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Maggie Woo Kinshella

PhD Student Study Coordinator

Department of Obstetrics & Gynaecology

Faculty of Medicine

University of British Columbia

Applied (Clinical and Engineering Applications)

Maggie Woo Kinshella (@MaggieWooK on Twitter) is the Global Health Research Coordinator with PRE-EMPT (PREgnancy Evidence, Monitoring, Partnerships and Treatment), IMCHA (Innovating for Maternal and Child Health in Africa) and BEMEQ (Burden Ethnographic Modeling Evaluation Qaujilisaaqtuq) projects in the Departments of Obstetrics and Gynaecology and Pathology at UBC. She works closely with the "Integrating a Neonatal Healthcare Package" (IMCHA) project in Malawi, especially on qualitative research to understand barriers and facilitators to the scale up of low-cost and locally appropriate neonatal innovations using a family-centred hospital care approach, as well as with the community engagement, health care worker evaluation, and maternal death analysis of the “Community Level Interventions for Pre-eclampsia” (PRE-EMPT) project in Mozambique, India and Pakistan.

Additionally, Maggie is a PhD student in the Reproductive and Developmental Sciences (RDS) program, working with Dr Rajavel Elango and the Elango Lab. Her PhD research focuses on maternal diet and pregnancy hypertension in sub-Saharan Africa and is part of the PRECISE Network led by Dr Peter von Dadelszen, which will recruit around 12,000 pregnant women and women of reproductive age in Kenya, Mozambique and the Gambia to better understand placental conditions. Maggie obtained a MA in Cultural Medical Anthropology and a BA in Psychology and Anthropology from UBC. Maggie is passionate about global health, gender and reducing inequalities in health. As such, she has worked as a consultant in the Downtown Eastside in Vancouver,  youth health across BC, maternal and child health in Ethiopia, sex-and-gender-based violence prevention in Western Kenya and with the intersection of food security and maternal and child health in rural Tanzania.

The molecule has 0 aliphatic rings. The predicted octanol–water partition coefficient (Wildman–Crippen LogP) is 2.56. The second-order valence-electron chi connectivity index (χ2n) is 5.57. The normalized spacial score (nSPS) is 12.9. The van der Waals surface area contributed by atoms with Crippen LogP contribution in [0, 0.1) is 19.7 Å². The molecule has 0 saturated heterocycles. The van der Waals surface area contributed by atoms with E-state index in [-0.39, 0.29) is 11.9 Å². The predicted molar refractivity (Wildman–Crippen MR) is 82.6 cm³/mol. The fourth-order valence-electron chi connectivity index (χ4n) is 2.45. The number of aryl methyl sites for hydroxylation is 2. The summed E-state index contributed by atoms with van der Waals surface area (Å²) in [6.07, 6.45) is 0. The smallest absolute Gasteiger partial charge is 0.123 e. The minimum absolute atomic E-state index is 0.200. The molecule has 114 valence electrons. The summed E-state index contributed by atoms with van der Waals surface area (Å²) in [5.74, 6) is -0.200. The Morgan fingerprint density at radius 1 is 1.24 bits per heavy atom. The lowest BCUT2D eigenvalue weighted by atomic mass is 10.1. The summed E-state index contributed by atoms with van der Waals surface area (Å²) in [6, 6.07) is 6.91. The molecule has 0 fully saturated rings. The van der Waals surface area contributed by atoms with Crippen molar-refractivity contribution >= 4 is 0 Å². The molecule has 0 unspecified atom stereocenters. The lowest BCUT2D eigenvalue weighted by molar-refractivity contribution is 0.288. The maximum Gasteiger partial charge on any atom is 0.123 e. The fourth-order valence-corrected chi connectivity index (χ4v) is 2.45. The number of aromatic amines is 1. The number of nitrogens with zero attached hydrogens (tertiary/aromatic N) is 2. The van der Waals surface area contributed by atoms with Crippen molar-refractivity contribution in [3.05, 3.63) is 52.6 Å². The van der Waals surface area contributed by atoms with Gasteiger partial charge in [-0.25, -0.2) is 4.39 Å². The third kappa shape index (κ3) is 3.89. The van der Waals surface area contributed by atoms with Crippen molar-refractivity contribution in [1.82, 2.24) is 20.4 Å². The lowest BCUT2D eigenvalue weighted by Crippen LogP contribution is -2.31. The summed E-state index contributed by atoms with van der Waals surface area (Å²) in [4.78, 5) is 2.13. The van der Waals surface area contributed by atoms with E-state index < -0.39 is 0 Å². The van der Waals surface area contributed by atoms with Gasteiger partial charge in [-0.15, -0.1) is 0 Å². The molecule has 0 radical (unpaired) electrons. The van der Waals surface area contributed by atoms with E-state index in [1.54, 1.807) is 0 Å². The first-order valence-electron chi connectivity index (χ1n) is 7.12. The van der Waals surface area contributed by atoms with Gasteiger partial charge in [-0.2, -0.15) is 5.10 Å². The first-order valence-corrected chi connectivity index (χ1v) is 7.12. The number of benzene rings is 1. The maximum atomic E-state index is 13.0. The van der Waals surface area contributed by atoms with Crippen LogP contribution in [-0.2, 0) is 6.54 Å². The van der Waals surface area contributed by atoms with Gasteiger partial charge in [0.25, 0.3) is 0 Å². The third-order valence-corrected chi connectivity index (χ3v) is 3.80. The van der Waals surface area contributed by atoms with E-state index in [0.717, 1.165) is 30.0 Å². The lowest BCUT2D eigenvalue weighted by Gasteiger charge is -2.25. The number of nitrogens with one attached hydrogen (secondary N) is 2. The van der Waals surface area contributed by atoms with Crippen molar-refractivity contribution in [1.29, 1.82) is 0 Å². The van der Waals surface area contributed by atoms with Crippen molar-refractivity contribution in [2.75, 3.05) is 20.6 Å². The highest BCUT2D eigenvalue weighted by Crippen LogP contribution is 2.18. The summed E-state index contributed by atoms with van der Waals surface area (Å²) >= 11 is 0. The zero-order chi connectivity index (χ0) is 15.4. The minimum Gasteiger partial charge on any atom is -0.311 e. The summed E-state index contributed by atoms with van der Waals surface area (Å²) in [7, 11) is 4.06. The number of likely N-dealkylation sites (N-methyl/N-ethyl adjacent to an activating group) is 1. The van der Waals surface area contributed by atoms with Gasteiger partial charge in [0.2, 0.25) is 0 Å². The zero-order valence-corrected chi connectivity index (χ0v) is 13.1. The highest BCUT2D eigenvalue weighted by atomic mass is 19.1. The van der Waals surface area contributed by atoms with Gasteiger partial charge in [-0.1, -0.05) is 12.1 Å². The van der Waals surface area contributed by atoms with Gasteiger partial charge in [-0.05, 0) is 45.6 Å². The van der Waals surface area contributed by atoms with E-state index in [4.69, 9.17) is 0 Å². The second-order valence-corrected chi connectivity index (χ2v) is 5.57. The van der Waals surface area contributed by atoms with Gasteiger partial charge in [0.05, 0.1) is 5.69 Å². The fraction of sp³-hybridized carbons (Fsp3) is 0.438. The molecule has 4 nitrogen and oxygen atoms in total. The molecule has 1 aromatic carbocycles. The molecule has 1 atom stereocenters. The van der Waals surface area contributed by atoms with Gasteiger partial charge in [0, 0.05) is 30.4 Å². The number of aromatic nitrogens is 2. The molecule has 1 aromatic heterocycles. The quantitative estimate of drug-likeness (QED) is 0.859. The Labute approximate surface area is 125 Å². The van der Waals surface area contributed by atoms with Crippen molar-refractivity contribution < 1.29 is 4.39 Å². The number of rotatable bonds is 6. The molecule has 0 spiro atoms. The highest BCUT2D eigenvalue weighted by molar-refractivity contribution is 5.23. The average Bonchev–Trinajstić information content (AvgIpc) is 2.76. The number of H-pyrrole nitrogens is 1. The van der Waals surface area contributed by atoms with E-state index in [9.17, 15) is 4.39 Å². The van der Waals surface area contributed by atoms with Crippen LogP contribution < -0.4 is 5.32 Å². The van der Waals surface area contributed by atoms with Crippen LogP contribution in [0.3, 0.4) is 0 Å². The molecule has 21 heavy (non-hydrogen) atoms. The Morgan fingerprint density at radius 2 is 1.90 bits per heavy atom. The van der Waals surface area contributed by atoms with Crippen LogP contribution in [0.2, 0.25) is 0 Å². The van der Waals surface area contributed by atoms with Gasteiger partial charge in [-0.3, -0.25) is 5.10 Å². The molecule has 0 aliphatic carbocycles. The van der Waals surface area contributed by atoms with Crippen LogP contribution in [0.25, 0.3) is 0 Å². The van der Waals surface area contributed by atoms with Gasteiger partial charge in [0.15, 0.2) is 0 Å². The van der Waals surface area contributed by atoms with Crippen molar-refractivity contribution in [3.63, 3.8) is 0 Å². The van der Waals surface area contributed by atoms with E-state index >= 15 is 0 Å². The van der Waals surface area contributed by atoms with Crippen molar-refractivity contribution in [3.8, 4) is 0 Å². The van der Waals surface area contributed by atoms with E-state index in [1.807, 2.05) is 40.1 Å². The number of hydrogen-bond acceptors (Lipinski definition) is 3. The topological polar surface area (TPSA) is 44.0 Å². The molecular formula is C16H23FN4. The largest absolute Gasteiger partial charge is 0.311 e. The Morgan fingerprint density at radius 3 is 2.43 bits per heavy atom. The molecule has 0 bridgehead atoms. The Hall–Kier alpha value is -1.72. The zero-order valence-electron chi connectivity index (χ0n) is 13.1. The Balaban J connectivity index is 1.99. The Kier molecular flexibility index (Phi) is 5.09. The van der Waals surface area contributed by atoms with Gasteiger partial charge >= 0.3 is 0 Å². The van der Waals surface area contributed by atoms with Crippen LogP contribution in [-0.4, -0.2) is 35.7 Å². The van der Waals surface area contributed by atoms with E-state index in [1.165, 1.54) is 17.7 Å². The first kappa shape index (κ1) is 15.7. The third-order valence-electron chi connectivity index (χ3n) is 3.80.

Area of Research Expertise
Qualitative research; Neonatal innovations; Pre-eclampsia; Maternal diet; Pregnancy hypertension; Sub-Saharan Africa